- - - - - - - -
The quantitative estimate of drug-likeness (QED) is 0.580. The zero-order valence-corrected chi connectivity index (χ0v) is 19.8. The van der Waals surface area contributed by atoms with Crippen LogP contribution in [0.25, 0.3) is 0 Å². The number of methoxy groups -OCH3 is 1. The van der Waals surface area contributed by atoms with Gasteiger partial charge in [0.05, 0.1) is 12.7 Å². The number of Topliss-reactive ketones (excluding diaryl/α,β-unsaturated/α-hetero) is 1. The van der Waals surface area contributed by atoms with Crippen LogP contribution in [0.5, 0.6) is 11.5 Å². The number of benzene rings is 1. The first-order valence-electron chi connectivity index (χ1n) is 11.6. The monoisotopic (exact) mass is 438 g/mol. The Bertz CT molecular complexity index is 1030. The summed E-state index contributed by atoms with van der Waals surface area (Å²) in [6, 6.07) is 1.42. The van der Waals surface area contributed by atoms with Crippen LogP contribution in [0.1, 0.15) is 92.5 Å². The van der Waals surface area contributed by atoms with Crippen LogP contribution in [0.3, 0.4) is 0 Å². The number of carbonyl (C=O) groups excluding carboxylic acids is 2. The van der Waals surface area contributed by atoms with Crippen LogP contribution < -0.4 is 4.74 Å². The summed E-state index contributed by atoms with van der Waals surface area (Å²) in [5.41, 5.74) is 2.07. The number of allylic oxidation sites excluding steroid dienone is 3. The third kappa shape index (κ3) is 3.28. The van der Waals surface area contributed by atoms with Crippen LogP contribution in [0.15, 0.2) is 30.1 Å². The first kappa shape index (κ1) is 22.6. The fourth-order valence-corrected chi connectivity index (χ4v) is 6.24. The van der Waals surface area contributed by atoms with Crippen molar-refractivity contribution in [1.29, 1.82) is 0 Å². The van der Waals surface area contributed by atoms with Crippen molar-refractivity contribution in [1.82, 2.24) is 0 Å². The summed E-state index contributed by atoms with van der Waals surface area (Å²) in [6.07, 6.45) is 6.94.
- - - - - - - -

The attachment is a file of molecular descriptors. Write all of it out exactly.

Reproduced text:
The quantitative estimate of drug-likeness (QED) is 0.580. The zero-order valence-corrected chi connectivity index (χ0v) is 19.8. The van der Waals surface area contributed by atoms with Crippen LogP contribution in [0.25, 0.3) is 0 Å². The number of methoxy groups -OCH3 is 1. The van der Waals surface area contributed by atoms with Gasteiger partial charge in [0.05, 0.1) is 12.7 Å². The number of Topliss-reactive ketones (excluding diaryl/α,β-unsaturated/α-hetero) is 1. The van der Waals surface area contributed by atoms with Crippen LogP contribution in [0.5, 0.6) is 11.5 Å². The number of benzene rings is 1. The first-order valence-electron chi connectivity index (χ1n) is 11.6. The monoisotopic (exact) mass is 438 g/mol. The Bertz CT molecular complexity index is 1030. The summed E-state index contributed by atoms with van der Waals surface area (Å²) in [6, 6.07) is 1.42. The van der Waals surface area contributed by atoms with Crippen LogP contribution in [0.1, 0.15) is 92.5 Å². The van der Waals surface area contributed by atoms with Crippen LogP contribution in [0.3, 0.4) is 0 Å². The number of carbonyl (C=O) groups excluding carboxylic acids is 2. The van der Waals surface area contributed by atoms with Crippen LogP contribution < -0.4 is 4.74 Å². The summed E-state index contributed by atoms with van der Waals surface area (Å²) in [5.41, 5.74) is 2.07. The number of allylic oxidation sites excluding steroid dienone is 3. The third kappa shape index (κ3) is 3.28. The van der Waals surface area contributed by atoms with Crippen LogP contribution in [0.15, 0.2) is 30.1 Å². The first kappa shape index (κ1) is 22.6. The fourth-order valence-corrected chi connectivity index (χ4v) is 6.24. The van der Waals surface area contributed by atoms with Crippen molar-refractivity contribution in [1.29, 1.82) is 0 Å². The van der Waals surface area contributed by atoms with Crippen molar-refractivity contribution in [1.82, 2.24) is 0 Å². The summed E-state index contributed by atoms with van der Waals surface area (Å²) in [6.07, 6.45) is 6.94.